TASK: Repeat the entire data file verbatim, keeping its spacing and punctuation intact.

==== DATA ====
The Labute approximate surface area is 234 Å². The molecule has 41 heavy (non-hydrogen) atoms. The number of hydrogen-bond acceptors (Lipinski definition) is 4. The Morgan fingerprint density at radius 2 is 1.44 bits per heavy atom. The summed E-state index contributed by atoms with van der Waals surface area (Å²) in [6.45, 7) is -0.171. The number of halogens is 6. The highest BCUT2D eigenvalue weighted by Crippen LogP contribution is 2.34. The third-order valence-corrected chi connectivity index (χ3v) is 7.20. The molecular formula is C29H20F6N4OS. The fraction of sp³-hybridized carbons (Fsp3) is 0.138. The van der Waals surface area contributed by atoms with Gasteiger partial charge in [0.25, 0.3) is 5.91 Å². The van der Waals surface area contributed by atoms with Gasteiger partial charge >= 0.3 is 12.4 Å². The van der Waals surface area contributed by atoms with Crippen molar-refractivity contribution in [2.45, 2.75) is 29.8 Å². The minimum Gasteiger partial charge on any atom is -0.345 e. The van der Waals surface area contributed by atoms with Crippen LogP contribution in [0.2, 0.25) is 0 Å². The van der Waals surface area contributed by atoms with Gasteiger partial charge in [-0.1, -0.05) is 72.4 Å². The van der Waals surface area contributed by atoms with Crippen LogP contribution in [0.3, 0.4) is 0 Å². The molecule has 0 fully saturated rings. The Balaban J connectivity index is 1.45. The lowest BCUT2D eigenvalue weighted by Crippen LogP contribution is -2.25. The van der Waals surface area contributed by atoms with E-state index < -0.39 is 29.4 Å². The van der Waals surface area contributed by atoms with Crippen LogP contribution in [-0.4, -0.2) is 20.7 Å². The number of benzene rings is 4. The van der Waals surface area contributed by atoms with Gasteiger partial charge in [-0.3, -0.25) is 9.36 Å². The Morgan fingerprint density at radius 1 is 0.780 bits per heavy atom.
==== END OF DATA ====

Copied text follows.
The Labute approximate surface area is 234 Å². The molecule has 41 heavy (non-hydrogen) atoms. The number of hydrogen-bond acceptors (Lipinski definition) is 4. The Morgan fingerprint density at radius 2 is 1.44 bits per heavy atom. The summed E-state index contributed by atoms with van der Waals surface area (Å²) in [6.45, 7) is -0.171. The number of halogens is 6. The highest BCUT2D eigenvalue weighted by Crippen LogP contribution is 2.34. The third-order valence-corrected chi connectivity index (χ3v) is 7.20. The molecular formula is C29H20F6N4OS. The fraction of sp³-hybridized carbons (Fsp3) is 0.138. The van der Waals surface area contributed by atoms with Gasteiger partial charge in [0.25, 0.3) is 5.91 Å². The van der Waals surface area contributed by atoms with Gasteiger partial charge >= 0.3 is 12.4 Å². The van der Waals surface area contributed by atoms with Crippen molar-refractivity contribution in [2.45, 2.75) is 29.8 Å². The minimum Gasteiger partial charge on any atom is -0.345 e. The van der Waals surface area contributed by atoms with Crippen LogP contribution in [0.2, 0.25) is 0 Å². The van der Waals surface area contributed by atoms with Gasteiger partial charge in [-0.1, -0.05) is 72.4 Å². The van der Waals surface area contributed by atoms with Crippen LogP contribution in [0.3, 0.4) is 0 Å². The molecule has 0 fully saturated rings. The Balaban J connectivity index is 1.45. The lowest BCUT2D eigenvalue weighted by Crippen LogP contribution is -2.25. The van der Waals surface area contributed by atoms with E-state index < -0.39 is 29.4 Å². The van der Waals surface area contributed by atoms with Crippen LogP contribution in [-0.4, -0.2) is 20.7 Å². The number of benzene rings is 4. The van der Waals surface area contributed by atoms with Gasteiger partial charge in [-0.3, -0.25) is 9.36 Å². The Morgan fingerprint density at radius 1 is 0.780 bits per heavy atom.